"When the school turned us down we had to go back to the dam alternative," Rouhani said. "That was the only feasible alternative at that point. When they looked at the upper watershed in detail, they assumed all of it flowed downstream, but some of it actually drains to the Lehigh Quarry pit. Once they removed that area it made a big difference."
Water flow projections down the creek in a major, 100-year flood, have been reduced by 10 percent, or as much 300 cubic feet per second, Rouhani said. A so-called 100-year flood is a flood that has a 1 percent chance of occurring every year.
The reduction in flow not only is enough to make the dam unnecessary to meet project goals, but could also reduce the size of a planned flood basin at the Cuesta Annex, which has been a controversial use of a much-loved piece of open space. The Annex basin was proposed to be 21 feet deep in some areas, and cover 7.5 acres.
Detailed revisions to the project will be released in a draft environmental impact report in two to three months, Rouhani said. Plans for the City Council-approved flood basin at McKelvey Park, which would lower the park 15 feet and create new baseball fields, are not expected to change. And the proposal is likely to retain a third flood basin on county land near Los Altos at Rancho San Antonio Park, Rouhani said.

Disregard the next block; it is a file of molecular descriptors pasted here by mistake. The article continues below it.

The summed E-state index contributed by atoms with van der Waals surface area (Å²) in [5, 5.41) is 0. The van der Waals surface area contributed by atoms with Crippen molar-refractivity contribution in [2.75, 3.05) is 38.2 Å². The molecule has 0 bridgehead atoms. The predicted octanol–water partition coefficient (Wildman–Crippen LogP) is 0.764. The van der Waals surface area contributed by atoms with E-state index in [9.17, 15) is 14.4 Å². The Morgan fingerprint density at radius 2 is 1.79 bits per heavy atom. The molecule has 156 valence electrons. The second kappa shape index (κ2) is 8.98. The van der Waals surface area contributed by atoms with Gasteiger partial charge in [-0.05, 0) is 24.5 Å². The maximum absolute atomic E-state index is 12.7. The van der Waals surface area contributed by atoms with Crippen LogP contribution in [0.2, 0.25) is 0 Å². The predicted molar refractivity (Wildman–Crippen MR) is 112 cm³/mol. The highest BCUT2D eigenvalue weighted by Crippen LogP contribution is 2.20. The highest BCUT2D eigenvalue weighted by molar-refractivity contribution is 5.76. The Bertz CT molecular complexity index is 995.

Dam still an alternative
Without a flood basin at Blach School, residents of Mountain View who live south of Cuesta Park may still be subjected to increased flooding if a dam is not built upstream. The Permanente Creek diversion channel, which runs east to Stevens Creek through residential areas near the city's southern border, could overflow in a major flood, Rouhani said. The Blach School basin would have prevented that.
Whether to better protect those homes near the diversion channel is up to elected officials. The 2000 bond measure that is funding the project only specified flood protection for 1,600 Mountain View properties in flood zones north of El Camino Real, but could pay for added flood protection south of El Camino Real if an acceptable way of doing so is found. It is a hard sell to residents however, as there is no record or memory of major flooding from the creek since the area became developed.
This story contains 497 words.
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